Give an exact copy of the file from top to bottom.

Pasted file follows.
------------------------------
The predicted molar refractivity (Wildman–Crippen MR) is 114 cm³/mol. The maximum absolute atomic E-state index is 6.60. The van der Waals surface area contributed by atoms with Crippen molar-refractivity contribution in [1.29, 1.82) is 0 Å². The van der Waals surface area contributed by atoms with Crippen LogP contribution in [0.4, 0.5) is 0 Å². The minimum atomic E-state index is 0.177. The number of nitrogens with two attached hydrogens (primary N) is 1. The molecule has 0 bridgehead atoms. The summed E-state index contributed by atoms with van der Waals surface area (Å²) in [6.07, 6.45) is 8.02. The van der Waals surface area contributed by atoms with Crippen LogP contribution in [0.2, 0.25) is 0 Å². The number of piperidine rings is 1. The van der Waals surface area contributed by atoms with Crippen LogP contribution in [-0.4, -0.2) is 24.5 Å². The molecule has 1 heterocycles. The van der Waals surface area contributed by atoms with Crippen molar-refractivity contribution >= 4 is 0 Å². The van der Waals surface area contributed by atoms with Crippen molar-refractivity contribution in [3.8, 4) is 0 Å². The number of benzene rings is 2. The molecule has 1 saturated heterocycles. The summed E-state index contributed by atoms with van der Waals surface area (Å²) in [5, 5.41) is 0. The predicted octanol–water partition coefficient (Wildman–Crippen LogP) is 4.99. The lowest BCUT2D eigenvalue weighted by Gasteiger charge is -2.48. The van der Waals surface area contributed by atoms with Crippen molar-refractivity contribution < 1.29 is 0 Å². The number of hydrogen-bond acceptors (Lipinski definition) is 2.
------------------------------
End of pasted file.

The predicted molar refractivity (Wildman–Crippen MR) is 114 cm³/mol. The maximum absolute atomic E-state index is 6.60. The van der Waals surface area contributed by atoms with Crippen molar-refractivity contribution in [1.29, 1.82) is 0 Å². The van der Waals surface area contributed by atoms with Crippen LogP contribution in [0.4, 0.5) is 0 Å². The minimum atomic E-state index is 0.177. The number of nitrogens with two attached hydrogens (primary N) is 1. The molecule has 0 bridgehead atoms. The summed E-state index contributed by atoms with van der Waals surface area (Å²) in [6.07, 6.45) is 8.02. The van der Waals surface area contributed by atoms with Crippen LogP contribution in [0.2, 0.25) is 0 Å². The number of piperidine rings is 1. The van der Waals surface area contributed by atoms with Crippen LogP contribution in [-0.4, -0.2) is 24.5 Å². The molecule has 1 heterocycles. The van der Waals surface area contributed by atoms with Crippen molar-refractivity contribution >= 4 is 0 Å². The van der Waals surface area contributed by atoms with Crippen molar-refractivity contribution in [3.8, 4) is 0 Å². The number of benzene rings is 2. The molecule has 1 saturated heterocycles. The summed E-state index contributed by atoms with van der Waals surface area (Å²) in [5, 5.41) is 0. The predicted octanol–water partition coefficient (Wildman–Crippen LogP) is 4.99. The lowest BCUT2D eigenvalue weighted by Gasteiger charge is -2.48. The van der Waals surface area contributed by atoms with Crippen molar-refractivity contribution < 1.29 is 0 Å². The number of hydrogen-bond acceptors (Lipinski definition) is 2.